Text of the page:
Friday, January 22, 2010

Maglev backers woo Vegas contractors

Heres a great article from the Las Vegas Sun. The CNIMP presented the MAGLEV project to the Associated General Contractors in Vegas...(Heres some excerpts..)

"The American Magline Group didn’t have a difficult time Thursday convincing general contractors to support its plan to build a magnetic levitation train from Las Vegas to Anaheim.
It just took one promise — 90,000 jobs.
Neil Cummings, president of the group, and Thomas Bordeaux, deputy project manager from Parsons Transportation, spoke to more than 250 people at the quarterly Associated General Contractors luncheon at the Orleans.
The plan may need their support before it can deliver on the promise to employee all those construction workers.
“There’s a lot of aspects of this project that’s going to rely on general contractors here in Southern Nevada, and it cannot be built without them. Our business plan is dependant on that,” Bordeaux said.
Cummings told the contractors that their help was going to be key in getting the federal government to support the project instead of others around the country.
“It can happen here. It will happen here with your help, because you’re the ones that are going to build it,” Cummings said. “I’m just a lawyer and I can talk, but you guys can build it, so we’re counting on you help us.”"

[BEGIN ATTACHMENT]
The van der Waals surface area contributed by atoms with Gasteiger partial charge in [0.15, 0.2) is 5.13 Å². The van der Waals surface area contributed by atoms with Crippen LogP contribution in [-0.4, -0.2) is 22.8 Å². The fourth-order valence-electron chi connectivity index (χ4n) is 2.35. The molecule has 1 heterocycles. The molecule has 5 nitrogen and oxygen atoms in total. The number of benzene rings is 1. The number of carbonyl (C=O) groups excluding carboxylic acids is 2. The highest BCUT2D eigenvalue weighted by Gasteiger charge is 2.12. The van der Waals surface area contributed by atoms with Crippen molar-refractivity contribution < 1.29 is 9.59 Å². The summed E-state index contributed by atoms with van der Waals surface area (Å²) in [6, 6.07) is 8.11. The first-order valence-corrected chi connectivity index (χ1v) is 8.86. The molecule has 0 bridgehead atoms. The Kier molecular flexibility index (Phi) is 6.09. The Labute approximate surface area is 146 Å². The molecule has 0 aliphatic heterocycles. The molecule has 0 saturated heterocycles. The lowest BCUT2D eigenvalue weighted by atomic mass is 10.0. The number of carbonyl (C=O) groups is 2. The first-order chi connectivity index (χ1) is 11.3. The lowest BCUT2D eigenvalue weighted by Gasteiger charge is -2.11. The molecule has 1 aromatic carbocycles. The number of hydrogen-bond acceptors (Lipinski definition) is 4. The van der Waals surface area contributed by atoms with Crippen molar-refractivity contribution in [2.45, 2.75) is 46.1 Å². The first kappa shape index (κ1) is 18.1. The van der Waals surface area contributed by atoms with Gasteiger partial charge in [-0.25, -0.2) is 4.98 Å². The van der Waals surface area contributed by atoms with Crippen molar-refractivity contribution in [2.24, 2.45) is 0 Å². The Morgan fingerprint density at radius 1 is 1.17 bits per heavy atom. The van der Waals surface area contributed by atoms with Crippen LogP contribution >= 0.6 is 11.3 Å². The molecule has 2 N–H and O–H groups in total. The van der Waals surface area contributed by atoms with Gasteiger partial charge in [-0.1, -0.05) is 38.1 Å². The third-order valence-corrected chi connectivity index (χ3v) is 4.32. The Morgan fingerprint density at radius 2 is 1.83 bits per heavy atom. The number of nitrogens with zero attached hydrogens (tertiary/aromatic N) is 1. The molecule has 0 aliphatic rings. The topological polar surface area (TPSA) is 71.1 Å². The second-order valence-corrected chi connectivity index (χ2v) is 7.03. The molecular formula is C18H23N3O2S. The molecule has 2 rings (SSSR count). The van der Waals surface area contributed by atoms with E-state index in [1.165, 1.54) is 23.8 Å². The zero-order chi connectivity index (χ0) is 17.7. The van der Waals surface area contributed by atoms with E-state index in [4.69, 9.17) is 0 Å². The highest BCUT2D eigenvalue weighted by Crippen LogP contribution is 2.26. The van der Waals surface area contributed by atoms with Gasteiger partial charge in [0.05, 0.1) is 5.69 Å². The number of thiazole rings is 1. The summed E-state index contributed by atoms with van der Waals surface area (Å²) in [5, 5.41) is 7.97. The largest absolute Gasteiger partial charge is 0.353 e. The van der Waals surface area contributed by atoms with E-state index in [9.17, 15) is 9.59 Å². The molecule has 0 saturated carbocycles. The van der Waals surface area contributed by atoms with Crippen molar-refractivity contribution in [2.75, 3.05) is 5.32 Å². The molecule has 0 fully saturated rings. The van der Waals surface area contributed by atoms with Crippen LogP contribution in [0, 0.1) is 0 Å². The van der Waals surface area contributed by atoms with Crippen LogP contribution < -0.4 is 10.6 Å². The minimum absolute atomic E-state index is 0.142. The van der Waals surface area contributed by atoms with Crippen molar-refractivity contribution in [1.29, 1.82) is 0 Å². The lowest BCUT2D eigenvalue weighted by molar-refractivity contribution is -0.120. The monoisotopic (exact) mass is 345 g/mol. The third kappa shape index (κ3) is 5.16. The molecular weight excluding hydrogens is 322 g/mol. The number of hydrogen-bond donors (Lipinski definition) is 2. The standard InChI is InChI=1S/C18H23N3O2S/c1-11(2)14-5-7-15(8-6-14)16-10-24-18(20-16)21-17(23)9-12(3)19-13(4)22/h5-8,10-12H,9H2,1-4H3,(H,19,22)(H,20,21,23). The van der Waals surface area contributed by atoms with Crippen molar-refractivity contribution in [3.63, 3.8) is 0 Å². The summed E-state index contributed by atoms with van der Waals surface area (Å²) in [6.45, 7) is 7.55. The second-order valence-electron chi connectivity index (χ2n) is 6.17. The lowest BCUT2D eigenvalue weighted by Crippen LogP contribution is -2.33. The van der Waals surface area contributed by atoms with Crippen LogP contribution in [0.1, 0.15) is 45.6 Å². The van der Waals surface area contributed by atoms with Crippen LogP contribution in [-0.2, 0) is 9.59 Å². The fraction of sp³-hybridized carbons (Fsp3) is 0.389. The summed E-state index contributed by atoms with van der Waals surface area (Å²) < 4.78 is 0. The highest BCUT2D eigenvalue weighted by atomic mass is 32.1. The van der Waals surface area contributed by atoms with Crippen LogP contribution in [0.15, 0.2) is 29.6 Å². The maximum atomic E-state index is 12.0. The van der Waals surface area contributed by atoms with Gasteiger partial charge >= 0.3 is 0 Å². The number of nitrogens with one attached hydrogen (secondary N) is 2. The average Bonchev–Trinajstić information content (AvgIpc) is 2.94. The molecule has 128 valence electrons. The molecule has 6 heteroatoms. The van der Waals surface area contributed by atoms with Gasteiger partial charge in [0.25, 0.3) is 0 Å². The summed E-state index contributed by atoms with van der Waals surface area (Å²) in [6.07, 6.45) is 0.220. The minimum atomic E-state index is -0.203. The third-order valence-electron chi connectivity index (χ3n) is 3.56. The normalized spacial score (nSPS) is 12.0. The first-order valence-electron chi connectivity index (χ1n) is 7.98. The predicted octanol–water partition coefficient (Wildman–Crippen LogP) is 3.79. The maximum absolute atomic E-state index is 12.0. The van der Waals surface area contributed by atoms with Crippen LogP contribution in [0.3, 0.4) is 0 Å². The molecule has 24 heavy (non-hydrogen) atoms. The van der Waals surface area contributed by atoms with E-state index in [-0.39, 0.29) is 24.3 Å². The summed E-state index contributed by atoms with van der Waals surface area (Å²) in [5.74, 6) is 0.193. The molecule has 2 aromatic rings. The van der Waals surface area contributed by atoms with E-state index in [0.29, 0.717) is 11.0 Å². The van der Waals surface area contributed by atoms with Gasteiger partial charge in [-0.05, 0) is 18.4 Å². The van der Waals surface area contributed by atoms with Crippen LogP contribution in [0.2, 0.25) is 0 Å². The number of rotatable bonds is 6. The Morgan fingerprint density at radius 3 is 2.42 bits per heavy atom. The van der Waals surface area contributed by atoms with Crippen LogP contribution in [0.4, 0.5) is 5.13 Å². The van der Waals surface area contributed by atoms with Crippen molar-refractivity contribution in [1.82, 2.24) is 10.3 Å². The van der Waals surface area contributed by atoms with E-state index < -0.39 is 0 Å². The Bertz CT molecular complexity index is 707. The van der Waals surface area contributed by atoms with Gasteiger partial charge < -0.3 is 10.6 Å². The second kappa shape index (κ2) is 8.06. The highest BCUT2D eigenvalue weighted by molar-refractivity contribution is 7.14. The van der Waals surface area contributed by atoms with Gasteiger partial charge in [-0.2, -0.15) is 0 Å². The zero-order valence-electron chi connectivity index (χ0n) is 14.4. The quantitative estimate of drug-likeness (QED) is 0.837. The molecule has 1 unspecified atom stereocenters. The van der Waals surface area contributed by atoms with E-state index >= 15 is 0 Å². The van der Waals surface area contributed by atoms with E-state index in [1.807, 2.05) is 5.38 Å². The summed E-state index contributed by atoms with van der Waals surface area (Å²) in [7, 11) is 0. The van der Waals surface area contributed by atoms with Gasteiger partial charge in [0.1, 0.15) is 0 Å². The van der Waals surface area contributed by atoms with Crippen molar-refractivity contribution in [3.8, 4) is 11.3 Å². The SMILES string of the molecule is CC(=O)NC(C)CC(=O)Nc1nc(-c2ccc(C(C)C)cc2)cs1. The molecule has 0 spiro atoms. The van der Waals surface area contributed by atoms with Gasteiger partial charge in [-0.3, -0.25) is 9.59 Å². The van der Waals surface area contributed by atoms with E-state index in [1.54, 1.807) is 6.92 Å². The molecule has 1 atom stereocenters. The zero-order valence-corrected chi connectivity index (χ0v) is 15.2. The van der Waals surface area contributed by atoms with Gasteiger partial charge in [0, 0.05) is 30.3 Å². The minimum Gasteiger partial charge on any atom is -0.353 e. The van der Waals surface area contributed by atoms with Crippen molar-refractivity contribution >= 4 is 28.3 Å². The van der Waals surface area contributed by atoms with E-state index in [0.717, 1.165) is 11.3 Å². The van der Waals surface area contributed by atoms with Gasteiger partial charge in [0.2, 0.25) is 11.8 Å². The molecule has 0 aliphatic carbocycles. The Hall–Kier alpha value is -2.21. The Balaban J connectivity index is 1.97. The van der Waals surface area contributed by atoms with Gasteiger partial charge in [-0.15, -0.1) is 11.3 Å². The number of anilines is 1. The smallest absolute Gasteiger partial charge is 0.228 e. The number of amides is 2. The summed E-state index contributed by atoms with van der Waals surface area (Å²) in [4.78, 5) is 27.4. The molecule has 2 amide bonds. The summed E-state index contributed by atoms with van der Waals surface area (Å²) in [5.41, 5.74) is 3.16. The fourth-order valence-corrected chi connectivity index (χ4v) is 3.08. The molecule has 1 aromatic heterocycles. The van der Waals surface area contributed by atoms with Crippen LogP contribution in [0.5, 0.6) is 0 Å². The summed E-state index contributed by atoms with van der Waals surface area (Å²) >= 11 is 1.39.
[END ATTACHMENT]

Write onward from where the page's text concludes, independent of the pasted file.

"Cummings asked the contractors to contact Transportation Secretary Ray LaHood and their congressional representatives, even providing form letters for them to use.
The contractors seemed eager to reject the DesertXpress project in favor of the maglev train.
One audience member asked if the “ludicrous idea of the competition building a train to Victorville” was dead.
It’s not, but many of the contractors said they felt the maglev train would be better for Southern Nevada and they have hope for how the project could benefit their companies.
“It will bring jobs to the market,” said David Dieleman from Dielco Crane. “It would be a good boost for a lot of local contractors, maybe not us as much as other companies, but it could be a boost for us, too.”
Plus, the train would bring more tourists to Las Vegas, which could spur more construction, Dieleman said."
"Cummings said the project would be beneficial to Las Vegas and everywhere along the route where stations are built.
“This project is something that could really revitalize the entire valley,” he said.
The train, which would provide an 81-minute trip to Anaheim once completed, will cost $12.1 billion to build, Cummings said. It will be built in segments, each of which should be profitable, he said."